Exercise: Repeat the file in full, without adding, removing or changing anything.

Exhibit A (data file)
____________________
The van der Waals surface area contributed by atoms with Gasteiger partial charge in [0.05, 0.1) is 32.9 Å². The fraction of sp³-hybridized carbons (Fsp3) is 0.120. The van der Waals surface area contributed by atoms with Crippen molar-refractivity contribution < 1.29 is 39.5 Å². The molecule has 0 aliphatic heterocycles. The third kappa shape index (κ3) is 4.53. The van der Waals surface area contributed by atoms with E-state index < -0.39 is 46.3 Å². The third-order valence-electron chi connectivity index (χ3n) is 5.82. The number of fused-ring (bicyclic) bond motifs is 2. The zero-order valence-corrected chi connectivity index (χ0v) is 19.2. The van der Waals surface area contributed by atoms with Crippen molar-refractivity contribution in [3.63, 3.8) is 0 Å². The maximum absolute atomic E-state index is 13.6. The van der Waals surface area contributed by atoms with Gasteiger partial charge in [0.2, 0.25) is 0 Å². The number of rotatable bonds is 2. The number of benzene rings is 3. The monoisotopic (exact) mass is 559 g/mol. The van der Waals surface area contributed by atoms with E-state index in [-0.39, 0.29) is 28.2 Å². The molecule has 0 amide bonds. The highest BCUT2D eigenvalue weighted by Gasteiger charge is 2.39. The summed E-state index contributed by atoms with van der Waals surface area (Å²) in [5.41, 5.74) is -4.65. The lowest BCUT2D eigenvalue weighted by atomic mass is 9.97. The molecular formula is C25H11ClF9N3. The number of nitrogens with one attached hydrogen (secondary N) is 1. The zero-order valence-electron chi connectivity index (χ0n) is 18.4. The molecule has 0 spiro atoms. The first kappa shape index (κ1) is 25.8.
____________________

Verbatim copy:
The van der Waals surface area contributed by atoms with Gasteiger partial charge in [0.05, 0.1) is 32.9 Å². The fraction of sp³-hybridized carbons (Fsp3) is 0.120. The van der Waals surface area contributed by atoms with Crippen molar-refractivity contribution < 1.29 is 39.5 Å². The molecule has 0 aliphatic heterocycles. The third kappa shape index (κ3) is 4.53. The van der Waals surface area contributed by atoms with E-state index < -0.39 is 46.3 Å². The third-order valence-electron chi connectivity index (χ3n) is 5.82. The number of fused-ring (bicyclic) bond motifs is 2. The zero-order valence-corrected chi connectivity index (χ0v) is 19.2. The van der Waals surface area contributed by atoms with Crippen molar-refractivity contribution in [3.63, 3.8) is 0 Å². The maximum absolute atomic E-state index is 13.6. The van der Waals surface area contributed by atoms with Gasteiger partial charge in [0.2, 0.25) is 0 Å². The number of rotatable bonds is 2. The number of benzene rings is 3. The monoisotopic (exact) mass is 559 g/mol. The van der Waals surface area contributed by atoms with E-state index in [-0.39, 0.29) is 28.2 Å². The molecule has 0 amide bonds. The highest BCUT2D eigenvalue weighted by Gasteiger charge is 2.39. The summed E-state index contributed by atoms with van der Waals surface area (Å²) in [5.41, 5.74) is -4.65. The lowest BCUT2D eigenvalue weighted by atomic mass is 9.97. The molecular formula is C25H11ClF9N3. The number of nitrogens with one attached hydrogen (secondary N) is 1. The zero-order valence-electron chi connectivity index (χ0n) is 18.4. The molecule has 0 spiro atoms. The first kappa shape index (κ1) is 25.8.